More than 100 MPs and peers have signed a letter urging the education secretary to rethink plans to stop funding most Btec qualifications.

The group said the changes will leave “many students without a viable pathway” after finishing their GCSEs.

Earlier this year, the government announced reforms that it said would remove “low-quality qualifications that lack job prospects”.

It said apprenticeships, A-levels and new T-levels – two-year technical courses that are the equivalent of three A-levels – will become the main options for progression after GCSEs.

But Nadhim Zahawi, who was appointed education secretary last month, has been urged to reassess these plans by a cross-party group of 118 MPs and peers, including three former education secretaries.

“We are particularly concerned about the proposal to remove funding for the vast majority of BTECs,” the letter said.

“The plan for T-levels and A-levels to become the ‘qualifications of choice’ for most young people will leave many students without a viable pathway after their GCSEs, particularly those from disadvantaged backgrounds.”

The letter – signed by shadow education secretary Kate Green and the Liberal Democrat education spokesperson Daisy Cooper – added: “The Department for Education’s impact assessment concluded that these students had the most to lose from defunding BTECs. “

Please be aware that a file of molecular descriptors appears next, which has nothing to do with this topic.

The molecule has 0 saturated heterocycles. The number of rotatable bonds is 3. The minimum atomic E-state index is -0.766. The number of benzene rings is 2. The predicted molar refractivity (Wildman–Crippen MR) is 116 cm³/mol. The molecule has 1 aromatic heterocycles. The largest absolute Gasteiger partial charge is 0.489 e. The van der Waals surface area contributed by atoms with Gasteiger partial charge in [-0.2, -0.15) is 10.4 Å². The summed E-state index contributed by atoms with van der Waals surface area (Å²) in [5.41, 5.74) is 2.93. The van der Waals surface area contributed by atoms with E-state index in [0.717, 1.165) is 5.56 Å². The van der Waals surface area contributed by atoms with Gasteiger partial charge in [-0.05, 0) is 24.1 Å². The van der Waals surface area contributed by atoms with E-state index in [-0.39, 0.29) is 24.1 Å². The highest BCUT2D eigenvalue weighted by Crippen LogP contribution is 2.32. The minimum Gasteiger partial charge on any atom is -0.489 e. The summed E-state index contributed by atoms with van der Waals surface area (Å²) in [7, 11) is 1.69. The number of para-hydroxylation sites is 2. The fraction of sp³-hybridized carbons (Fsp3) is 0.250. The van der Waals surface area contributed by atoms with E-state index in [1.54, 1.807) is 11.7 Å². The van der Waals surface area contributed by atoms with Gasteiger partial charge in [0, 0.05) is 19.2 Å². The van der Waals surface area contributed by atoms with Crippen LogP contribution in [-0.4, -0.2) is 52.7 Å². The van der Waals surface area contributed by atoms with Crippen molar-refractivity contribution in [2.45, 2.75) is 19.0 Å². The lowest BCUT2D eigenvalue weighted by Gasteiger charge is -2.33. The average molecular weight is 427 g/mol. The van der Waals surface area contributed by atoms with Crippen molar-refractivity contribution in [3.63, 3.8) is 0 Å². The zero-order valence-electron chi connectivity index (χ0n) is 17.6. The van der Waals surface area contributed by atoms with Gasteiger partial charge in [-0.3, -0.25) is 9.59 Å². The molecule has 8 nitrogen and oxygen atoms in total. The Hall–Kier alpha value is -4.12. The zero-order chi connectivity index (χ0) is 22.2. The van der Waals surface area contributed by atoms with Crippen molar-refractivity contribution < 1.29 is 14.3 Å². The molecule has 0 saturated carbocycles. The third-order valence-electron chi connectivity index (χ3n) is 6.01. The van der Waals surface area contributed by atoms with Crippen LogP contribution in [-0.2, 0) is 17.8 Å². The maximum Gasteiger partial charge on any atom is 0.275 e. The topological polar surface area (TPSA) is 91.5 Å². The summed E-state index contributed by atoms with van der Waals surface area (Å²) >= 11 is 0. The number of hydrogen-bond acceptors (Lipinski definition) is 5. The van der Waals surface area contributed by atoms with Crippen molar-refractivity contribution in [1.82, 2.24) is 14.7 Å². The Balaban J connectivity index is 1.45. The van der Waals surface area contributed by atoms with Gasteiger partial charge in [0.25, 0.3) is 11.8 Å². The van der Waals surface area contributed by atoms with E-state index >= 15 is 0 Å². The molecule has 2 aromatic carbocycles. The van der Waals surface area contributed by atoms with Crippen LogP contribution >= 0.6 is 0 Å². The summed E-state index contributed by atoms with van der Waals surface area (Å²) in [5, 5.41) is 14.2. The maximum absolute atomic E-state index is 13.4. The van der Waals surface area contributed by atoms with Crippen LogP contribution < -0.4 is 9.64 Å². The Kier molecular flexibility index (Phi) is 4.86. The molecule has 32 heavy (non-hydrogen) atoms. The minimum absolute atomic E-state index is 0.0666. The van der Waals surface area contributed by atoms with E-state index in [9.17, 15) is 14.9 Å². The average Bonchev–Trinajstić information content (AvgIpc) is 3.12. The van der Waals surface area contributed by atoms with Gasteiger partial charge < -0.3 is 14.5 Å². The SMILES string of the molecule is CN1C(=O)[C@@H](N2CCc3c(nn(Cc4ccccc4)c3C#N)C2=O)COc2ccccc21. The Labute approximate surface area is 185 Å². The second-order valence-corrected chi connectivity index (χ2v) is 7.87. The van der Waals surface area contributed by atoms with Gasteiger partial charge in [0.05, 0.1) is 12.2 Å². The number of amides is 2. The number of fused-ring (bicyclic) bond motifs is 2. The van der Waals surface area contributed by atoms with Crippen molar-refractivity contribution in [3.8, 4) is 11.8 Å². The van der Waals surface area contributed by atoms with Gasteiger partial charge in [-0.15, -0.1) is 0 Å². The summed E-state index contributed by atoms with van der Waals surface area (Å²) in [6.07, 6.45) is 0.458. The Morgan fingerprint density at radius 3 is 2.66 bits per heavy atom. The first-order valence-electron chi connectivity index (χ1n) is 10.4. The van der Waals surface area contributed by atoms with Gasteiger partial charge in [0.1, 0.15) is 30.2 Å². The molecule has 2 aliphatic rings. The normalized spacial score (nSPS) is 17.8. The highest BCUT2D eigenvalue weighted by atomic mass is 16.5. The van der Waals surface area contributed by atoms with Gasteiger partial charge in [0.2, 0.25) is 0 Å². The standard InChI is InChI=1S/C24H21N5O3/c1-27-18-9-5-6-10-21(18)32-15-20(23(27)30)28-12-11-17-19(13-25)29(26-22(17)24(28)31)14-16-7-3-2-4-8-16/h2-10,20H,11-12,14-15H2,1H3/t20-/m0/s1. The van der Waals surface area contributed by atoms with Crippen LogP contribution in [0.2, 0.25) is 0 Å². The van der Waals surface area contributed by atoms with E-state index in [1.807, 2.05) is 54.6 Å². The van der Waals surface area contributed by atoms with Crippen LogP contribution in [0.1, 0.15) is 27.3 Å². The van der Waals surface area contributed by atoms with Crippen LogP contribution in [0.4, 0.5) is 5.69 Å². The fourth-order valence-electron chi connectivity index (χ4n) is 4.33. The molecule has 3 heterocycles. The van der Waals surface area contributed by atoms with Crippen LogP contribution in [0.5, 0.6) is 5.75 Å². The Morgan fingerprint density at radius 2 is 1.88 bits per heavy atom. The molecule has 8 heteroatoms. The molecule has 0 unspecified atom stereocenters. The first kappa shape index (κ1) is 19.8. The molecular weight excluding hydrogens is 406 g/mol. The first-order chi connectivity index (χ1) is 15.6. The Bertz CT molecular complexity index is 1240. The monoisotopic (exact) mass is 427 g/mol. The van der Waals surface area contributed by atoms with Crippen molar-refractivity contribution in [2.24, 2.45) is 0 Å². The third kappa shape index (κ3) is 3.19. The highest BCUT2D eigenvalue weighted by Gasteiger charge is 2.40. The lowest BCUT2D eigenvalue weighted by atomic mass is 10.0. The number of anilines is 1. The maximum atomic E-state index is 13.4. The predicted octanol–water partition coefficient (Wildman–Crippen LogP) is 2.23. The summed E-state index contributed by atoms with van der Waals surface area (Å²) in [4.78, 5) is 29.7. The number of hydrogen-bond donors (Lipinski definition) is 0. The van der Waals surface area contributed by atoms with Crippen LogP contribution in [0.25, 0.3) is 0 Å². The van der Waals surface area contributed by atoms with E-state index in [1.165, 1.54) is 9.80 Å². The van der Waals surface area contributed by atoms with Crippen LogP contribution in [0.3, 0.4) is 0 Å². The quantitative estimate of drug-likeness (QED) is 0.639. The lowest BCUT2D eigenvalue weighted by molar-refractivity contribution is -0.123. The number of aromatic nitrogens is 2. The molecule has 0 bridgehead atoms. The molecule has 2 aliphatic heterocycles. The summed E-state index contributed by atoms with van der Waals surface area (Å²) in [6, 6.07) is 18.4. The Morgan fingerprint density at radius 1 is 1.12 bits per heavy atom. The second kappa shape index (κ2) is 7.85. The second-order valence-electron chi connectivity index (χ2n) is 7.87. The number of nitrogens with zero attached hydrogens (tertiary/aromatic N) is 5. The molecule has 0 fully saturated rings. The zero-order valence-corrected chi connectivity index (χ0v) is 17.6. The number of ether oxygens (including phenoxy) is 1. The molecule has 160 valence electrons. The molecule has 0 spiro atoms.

Lord Baker of Dorking, who was education secretary between 1986 and 1989 in Margaret Thatcher’s government, said the plans to scrap most Btecs “will be disastrous for young people and disastrous for employers”.

He added: “These qualifications are well established, well respected and help thousands of young people to enter higher education or the workplace each year.”

Bill Watkin from the Sixth Form Colleges Association said it was “telling that so many MPs and peers” had joined a “broad coalition of educational bodies”to support the Protect Student Choice campaign against the scrapping of Btecs.

“There are few issues that could engender such strength of feeling and such commonality of purpose; the removal of Btecs represents a hammer blow for social mobility, the skills gap and the economy,” he said.

Unions have previously called on the government to scrap the reforms, saying it would be “reckless” to scrap most Btecs and calling these qualifications “vital” in helping young people progress to the next stage in their lives.

The government has said the shake-up of the post-16 system will “reduce the number of poor-quality courses or duplication across the system”.

“Our reforms will simplify the current system and ensure young people can be confident that the qualifications they study will be fit for the future, high quality and lead to good outcomes,” a Department for Education spokesperson said.

“We have set out the qualifications we intend to fund alongside T Levels and A levels, and will fund Btecs or similar qualifications where there is a clear need for skills and knowledge that is not provided elsewhere.”

They added: “Employers are facing skills shortages that we must act to address. Now more than ever, it is vital that the qualifications on offer meet the needs of employers and support more people into higher skilled, higher wage jobs.”